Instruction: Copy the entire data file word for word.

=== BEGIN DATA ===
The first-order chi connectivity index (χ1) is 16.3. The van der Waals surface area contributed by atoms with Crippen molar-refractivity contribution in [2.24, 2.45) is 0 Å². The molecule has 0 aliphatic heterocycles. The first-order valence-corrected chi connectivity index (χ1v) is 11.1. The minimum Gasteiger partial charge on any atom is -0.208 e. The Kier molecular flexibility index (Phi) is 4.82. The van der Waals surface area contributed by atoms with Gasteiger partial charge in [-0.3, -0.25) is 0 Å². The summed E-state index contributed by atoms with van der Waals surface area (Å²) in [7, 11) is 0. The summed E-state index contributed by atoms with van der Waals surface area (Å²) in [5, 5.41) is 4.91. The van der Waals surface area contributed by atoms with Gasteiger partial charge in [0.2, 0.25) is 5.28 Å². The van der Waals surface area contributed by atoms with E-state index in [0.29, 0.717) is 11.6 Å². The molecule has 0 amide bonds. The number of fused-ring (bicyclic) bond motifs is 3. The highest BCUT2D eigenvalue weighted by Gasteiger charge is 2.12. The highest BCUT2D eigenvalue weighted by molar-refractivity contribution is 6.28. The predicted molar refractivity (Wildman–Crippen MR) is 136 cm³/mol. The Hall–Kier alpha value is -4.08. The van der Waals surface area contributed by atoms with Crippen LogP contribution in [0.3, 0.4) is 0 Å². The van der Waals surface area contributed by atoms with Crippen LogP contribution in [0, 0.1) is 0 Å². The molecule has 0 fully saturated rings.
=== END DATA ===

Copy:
The first-order chi connectivity index (χ1) is 16.3. The van der Waals surface area contributed by atoms with Crippen molar-refractivity contribution in [2.24, 2.45) is 0 Å². The molecule has 0 aliphatic heterocycles. The first-order valence-corrected chi connectivity index (χ1v) is 11.1. The minimum Gasteiger partial charge on any atom is -0.208 e. The Kier molecular flexibility index (Phi) is 4.82. The van der Waals surface area contributed by atoms with Gasteiger partial charge in [-0.3, -0.25) is 0 Å². The summed E-state index contributed by atoms with van der Waals surface area (Å²) in [7, 11) is 0. The summed E-state index contributed by atoms with van der Waals surface area (Å²) in [5, 5.41) is 4.91. The van der Waals surface area contributed by atoms with Gasteiger partial charge in [0.2, 0.25) is 5.28 Å². The van der Waals surface area contributed by atoms with E-state index in [0.29, 0.717) is 11.6 Å². The molecule has 0 amide bonds. The number of fused-ring (bicyclic) bond motifs is 3. The highest BCUT2D eigenvalue weighted by Gasteiger charge is 2.12. The highest BCUT2D eigenvalue weighted by molar-refractivity contribution is 6.28. The predicted molar refractivity (Wildman–Crippen MR) is 136 cm³/mol. The Hall–Kier alpha value is -4.08. The van der Waals surface area contributed by atoms with Crippen LogP contribution in [0.3, 0.4) is 0 Å². The van der Waals surface area contributed by atoms with Crippen LogP contribution in [0, 0.1) is 0 Å². The molecule has 0 fully saturated rings.